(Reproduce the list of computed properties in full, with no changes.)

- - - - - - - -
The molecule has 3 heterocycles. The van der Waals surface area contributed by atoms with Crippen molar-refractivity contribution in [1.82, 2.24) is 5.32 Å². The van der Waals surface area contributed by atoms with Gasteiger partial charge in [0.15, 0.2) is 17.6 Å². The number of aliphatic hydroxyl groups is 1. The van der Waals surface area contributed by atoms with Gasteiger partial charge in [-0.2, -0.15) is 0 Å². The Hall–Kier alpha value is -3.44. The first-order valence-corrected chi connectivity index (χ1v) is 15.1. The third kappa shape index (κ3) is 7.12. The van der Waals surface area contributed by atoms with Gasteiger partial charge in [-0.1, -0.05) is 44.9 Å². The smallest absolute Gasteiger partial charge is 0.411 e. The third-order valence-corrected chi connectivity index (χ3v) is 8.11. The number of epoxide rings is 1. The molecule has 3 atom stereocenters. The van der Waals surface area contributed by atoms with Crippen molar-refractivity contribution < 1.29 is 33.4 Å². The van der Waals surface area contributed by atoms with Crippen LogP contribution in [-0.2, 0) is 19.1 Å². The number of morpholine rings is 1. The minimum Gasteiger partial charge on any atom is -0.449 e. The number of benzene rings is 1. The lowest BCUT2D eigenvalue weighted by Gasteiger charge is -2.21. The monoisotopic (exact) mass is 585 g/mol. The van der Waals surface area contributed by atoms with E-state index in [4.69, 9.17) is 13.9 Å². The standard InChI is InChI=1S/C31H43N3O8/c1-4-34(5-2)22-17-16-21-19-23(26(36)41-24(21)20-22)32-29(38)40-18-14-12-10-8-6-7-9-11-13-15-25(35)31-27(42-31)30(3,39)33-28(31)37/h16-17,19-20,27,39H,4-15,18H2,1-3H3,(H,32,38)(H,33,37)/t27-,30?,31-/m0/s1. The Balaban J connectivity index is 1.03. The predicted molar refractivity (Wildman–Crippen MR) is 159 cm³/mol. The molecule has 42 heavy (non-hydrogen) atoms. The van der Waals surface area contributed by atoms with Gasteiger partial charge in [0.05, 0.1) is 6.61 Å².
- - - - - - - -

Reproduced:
The molecule has 3 heterocycles. The van der Waals surface area contributed by atoms with Crippen molar-refractivity contribution in [1.82, 2.24) is 5.32 Å². The van der Waals surface area contributed by atoms with Gasteiger partial charge in [0.15, 0.2) is 17.6 Å². The number of aliphatic hydroxyl groups is 1. The van der Waals surface area contributed by atoms with Gasteiger partial charge in [-0.2, -0.15) is 0 Å². The Hall–Kier alpha value is -3.44. The first-order valence-corrected chi connectivity index (χ1v) is 15.1. The third kappa shape index (κ3) is 7.12. The van der Waals surface area contributed by atoms with Gasteiger partial charge in [-0.1, -0.05) is 44.9 Å². The smallest absolute Gasteiger partial charge is 0.411 e. The third-order valence-corrected chi connectivity index (χ3v) is 8.11. The number of epoxide rings is 1. The molecule has 3 atom stereocenters. The van der Waals surface area contributed by atoms with Crippen molar-refractivity contribution < 1.29 is 33.4 Å². The van der Waals surface area contributed by atoms with Crippen LogP contribution in [-0.2, 0) is 19.1 Å². The number of morpholine rings is 1. The minimum Gasteiger partial charge on any atom is -0.449 e. The number of benzene rings is 1. The lowest BCUT2D eigenvalue weighted by Gasteiger charge is -2.21. The monoisotopic (exact) mass is 585 g/mol. The van der Waals surface area contributed by atoms with E-state index in [4.69, 9.17) is 13.9 Å². The standard InChI is InChI=1S/C31H43N3O8/c1-4-34(5-2)22-17-16-21-19-23(26(36)41-24(21)20-22)32-29(38)40-18-14-12-10-8-6-7-9-11-13-15-25(35)31-27(42-31)30(3,39)33-28(31)37/h16-17,19-20,27,39H,4-15,18H2,1-3H3,(H,32,38)(H,33,37)/t27-,30?,31-/m0/s1. The Balaban J connectivity index is 1.03. The predicted molar refractivity (Wildman–Crippen MR) is 159 cm³/mol. The molecule has 42 heavy (non-hydrogen) atoms. The van der Waals surface area contributed by atoms with Gasteiger partial charge in [0.05, 0.1) is 6.61 Å².